1 Corinthians 15:26 (The last enemy to be destroyed is death)

deathWe at last come to one of Paul’s “greatest hits” quotations, one we need to ponder for a while.

(1Co 15:26 ESV) 26 The last enemy to be destroyed is death.

This passage has to remind us of —

(Gen 2:16-17 ESV)  16 And the LORD God commanded the man, saying, “You may surely eat of every tree of the garden,  17 but of the tree of the knowledge of good and evil you shall not eat, for in the day that you eat of it you shall surely die.” 

Paul prophesies the end of the curse that resulted from the sins of Adam and Eve.

(Gen 3:2-5 ESV)  2 And the woman said to the serpent, “We may eat of the fruit of the trees in the garden,  3 but God said, ‘You shall not eat of the fruit of the tree that is in the midst of the garden, neither shall you touch it, lest you die.'”  4 But the serpent said to the woman, “You will not surely die.  5 For God knows that when you eat of it your eyes will be opened, and you will be like God, knowing good and evil.”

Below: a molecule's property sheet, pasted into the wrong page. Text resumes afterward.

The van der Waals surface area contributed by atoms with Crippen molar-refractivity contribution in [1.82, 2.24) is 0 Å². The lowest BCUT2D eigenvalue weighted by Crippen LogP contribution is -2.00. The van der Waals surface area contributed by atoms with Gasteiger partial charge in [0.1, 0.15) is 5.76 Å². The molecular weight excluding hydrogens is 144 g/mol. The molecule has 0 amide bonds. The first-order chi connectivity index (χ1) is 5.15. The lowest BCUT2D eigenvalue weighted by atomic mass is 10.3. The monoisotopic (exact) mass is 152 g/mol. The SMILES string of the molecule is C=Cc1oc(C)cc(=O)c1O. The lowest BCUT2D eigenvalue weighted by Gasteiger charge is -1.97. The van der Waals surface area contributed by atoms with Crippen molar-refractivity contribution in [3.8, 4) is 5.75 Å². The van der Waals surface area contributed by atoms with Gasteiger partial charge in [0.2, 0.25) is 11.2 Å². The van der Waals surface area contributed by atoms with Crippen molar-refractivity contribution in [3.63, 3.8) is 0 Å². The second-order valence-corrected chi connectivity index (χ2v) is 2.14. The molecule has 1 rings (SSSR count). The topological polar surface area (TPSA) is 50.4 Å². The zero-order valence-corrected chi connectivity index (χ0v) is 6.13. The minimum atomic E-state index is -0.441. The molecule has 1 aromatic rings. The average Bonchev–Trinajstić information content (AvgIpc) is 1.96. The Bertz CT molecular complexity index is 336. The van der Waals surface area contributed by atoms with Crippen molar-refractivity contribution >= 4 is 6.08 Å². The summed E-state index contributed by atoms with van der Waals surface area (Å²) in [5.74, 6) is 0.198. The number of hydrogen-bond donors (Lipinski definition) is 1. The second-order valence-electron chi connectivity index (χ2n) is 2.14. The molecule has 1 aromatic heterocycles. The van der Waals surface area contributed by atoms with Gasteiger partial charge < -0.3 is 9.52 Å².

The serpent lied to Eve, promising her God-like knowledge of good and evil — a half-truth. But he denied that she’d die as a result. The trouble, of course, is that once we lose our innocence and learn good from evil, we become accountable for that knowledge.

(Rom 5:12-14 ESV) Therefore, just as sin came into the world through one man, and death through sin, and so death spread to all men because all sinned —  13 for sin indeed was in the world before the law was given, but sin is not counted where there is no law.  14 Yet death reigned from Adam to Moses, even over those whose sinning was not like the transgression of Adam, who was a type of the one who was to come. 

Paul explains that, due to Adam’s sin, all mankind became mortal because all mankind became sinful.

I believe that Paul is speaking of eternal death — the denial of immortality to those not in Jesus. After all, unless we’re still alive when Jesus returns, we will die insofar as our mortal bodies are concerned.